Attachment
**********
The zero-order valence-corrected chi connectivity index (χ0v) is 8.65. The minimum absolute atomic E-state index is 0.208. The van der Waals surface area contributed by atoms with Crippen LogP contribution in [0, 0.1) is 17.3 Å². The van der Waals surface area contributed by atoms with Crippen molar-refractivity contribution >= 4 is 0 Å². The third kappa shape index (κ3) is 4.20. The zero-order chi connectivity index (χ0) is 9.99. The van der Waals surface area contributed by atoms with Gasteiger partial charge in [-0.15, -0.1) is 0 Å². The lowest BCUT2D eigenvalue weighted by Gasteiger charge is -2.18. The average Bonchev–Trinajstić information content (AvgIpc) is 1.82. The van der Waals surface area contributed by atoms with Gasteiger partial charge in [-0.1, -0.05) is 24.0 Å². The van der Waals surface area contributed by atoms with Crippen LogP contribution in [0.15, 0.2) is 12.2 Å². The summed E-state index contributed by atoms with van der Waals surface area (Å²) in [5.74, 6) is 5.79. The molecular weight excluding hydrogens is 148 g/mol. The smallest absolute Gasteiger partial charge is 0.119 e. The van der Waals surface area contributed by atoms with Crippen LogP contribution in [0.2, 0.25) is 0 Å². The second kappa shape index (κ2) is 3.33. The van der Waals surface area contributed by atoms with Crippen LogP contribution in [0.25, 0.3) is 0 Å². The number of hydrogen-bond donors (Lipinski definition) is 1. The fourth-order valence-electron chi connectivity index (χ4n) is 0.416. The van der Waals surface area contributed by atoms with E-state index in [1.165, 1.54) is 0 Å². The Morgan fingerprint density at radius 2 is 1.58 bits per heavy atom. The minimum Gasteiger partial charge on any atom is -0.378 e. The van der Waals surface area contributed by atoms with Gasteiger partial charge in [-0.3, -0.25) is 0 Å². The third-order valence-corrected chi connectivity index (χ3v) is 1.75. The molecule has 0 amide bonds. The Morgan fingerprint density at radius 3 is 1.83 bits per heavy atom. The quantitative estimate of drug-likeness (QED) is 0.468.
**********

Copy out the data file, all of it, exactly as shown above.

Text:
The zero-order valence-corrected chi connectivity index (χ0v) is 8.65. The minimum absolute atomic E-state index is 0.208. The van der Waals surface area contributed by atoms with Crippen LogP contribution in [0, 0.1) is 17.3 Å². The van der Waals surface area contributed by atoms with Crippen molar-refractivity contribution >= 4 is 0 Å². The third kappa shape index (κ3) is 4.20. The zero-order chi connectivity index (χ0) is 9.99. The van der Waals surface area contributed by atoms with Gasteiger partial charge in [-0.15, -0.1) is 0 Å². The lowest BCUT2D eigenvalue weighted by Gasteiger charge is -2.18. The average Bonchev–Trinajstić information content (AvgIpc) is 1.82. The van der Waals surface area contributed by atoms with Gasteiger partial charge in [-0.1, -0.05) is 24.0 Å². The van der Waals surface area contributed by atoms with Crippen LogP contribution in [0.15, 0.2) is 12.2 Å². The summed E-state index contributed by atoms with van der Waals surface area (Å²) in [5.74, 6) is 5.79. The molecular weight excluding hydrogens is 148 g/mol. The smallest absolute Gasteiger partial charge is 0.119 e. The van der Waals surface area contributed by atoms with Crippen LogP contribution in [0.2, 0.25) is 0 Å². The second kappa shape index (κ2) is 3.33. The van der Waals surface area contributed by atoms with Crippen LogP contribution in [0.25, 0.3) is 0 Å². The number of hydrogen-bond donors (Lipinski definition) is 1. The fourth-order valence-electron chi connectivity index (χ4n) is 0.416. The van der Waals surface area contributed by atoms with E-state index in [1.165, 1.54) is 0 Å². The Morgan fingerprint density at radius 2 is 1.58 bits per heavy atom. The minimum Gasteiger partial charge on any atom is -0.378 e. The van der Waals surface area contributed by atoms with Gasteiger partial charge in [-0.3, -0.25) is 0 Å². The third-order valence-corrected chi connectivity index (χ3v) is 1.75. The molecule has 0 amide bonds. The Morgan fingerprint density at radius 3 is 1.83 bits per heavy atom. The quantitative estimate of drug-likeness (QED) is 0.468.